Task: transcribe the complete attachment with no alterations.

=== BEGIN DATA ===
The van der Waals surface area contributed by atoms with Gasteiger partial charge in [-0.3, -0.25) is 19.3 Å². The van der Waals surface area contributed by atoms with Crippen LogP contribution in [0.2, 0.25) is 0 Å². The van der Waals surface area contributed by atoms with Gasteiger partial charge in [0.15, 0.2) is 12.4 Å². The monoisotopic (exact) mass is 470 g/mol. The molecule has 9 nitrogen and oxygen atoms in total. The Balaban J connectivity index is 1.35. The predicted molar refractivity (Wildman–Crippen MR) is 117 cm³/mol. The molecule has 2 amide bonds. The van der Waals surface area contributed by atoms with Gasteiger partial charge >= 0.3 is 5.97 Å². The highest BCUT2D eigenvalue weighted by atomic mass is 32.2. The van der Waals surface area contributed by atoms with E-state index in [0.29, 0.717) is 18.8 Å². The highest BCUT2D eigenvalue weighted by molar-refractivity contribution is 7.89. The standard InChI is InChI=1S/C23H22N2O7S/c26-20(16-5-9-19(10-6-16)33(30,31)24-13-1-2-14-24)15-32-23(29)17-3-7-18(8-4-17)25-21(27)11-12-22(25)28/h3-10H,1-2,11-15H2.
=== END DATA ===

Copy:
The van der Waals surface area contributed by atoms with Gasteiger partial charge in [-0.3, -0.25) is 19.3 Å². The van der Waals surface area contributed by atoms with Crippen LogP contribution in [0.2, 0.25) is 0 Å². The van der Waals surface area contributed by atoms with Gasteiger partial charge in [0.15, 0.2) is 12.4 Å². The monoisotopic (exact) mass is 470 g/mol. The molecule has 9 nitrogen and oxygen atoms in total. The Balaban J connectivity index is 1.35. The predicted molar refractivity (Wildman–Crippen MR) is 117 cm³/mol. The molecule has 2 amide bonds. The van der Waals surface area contributed by atoms with Gasteiger partial charge >= 0.3 is 5.97 Å². The highest BCUT2D eigenvalue weighted by atomic mass is 32.2. The van der Waals surface area contributed by atoms with E-state index in [0.29, 0.717) is 18.8 Å². The highest BCUT2D eigenvalue weighted by molar-refractivity contribution is 7.89. The standard InChI is InChI=1S/C23H22N2O7S/c26-20(16-5-9-19(10-6-16)33(30,31)24-13-1-2-14-24)15-32-23(29)17-3-7-18(8-4-17)25-21(27)11-12-22(25)28/h3-10H,1-2,11-15H2.